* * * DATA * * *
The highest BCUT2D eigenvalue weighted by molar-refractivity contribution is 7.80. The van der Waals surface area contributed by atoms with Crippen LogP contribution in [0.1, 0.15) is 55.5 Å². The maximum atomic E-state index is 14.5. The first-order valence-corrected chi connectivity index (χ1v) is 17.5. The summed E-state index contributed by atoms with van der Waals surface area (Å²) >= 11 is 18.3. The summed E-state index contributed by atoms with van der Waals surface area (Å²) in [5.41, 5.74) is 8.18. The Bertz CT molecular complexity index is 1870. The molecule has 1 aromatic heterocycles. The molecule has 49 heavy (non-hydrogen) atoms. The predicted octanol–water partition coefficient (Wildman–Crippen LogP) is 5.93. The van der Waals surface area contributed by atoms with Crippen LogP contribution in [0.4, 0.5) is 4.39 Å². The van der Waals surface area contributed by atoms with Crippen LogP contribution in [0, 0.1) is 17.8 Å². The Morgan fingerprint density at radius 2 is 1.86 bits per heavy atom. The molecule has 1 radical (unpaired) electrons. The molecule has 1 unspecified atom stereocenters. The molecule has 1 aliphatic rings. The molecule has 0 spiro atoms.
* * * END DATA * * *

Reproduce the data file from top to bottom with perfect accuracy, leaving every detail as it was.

The highest BCUT2D eigenvalue weighted by molar-refractivity contribution is 7.80. The van der Waals surface area contributed by atoms with Crippen LogP contribution in [0.1, 0.15) is 55.5 Å². The maximum atomic E-state index is 14.5. The first-order valence-corrected chi connectivity index (χ1v) is 17.5. The summed E-state index contributed by atoms with van der Waals surface area (Å²) >= 11 is 18.3. The summed E-state index contributed by atoms with van der Waals surface area (Å²) in [5.41, 5.74) is 8.18. The Bertz CT molecular complexity index is 1870. The molecule has 1 aromatic heterocycles. The molecule has 49 heavy (non-hydrogen) atoms. The predicted octanol–water partition coefficient (Wildman–Crippen LogP) is 5.93. The van der Waals surface area contributed by atoms with Crippen LogP contribution in [0.4, 0.5) is 4.39 Å². The van der Waals surface area contributed by atoms with Crippen LogP contribution in [0, 0.1) is 17.8 Å². The Morgan fingerprint density at radius 2 is 1.86 bits per heavy atom. The molecule has 1 radical (unpaired) electrons. The molecule has 1 unspecified atom stereocenters. The molecule has 1 aliphatic rings. The molecule has 0 spiro atoms.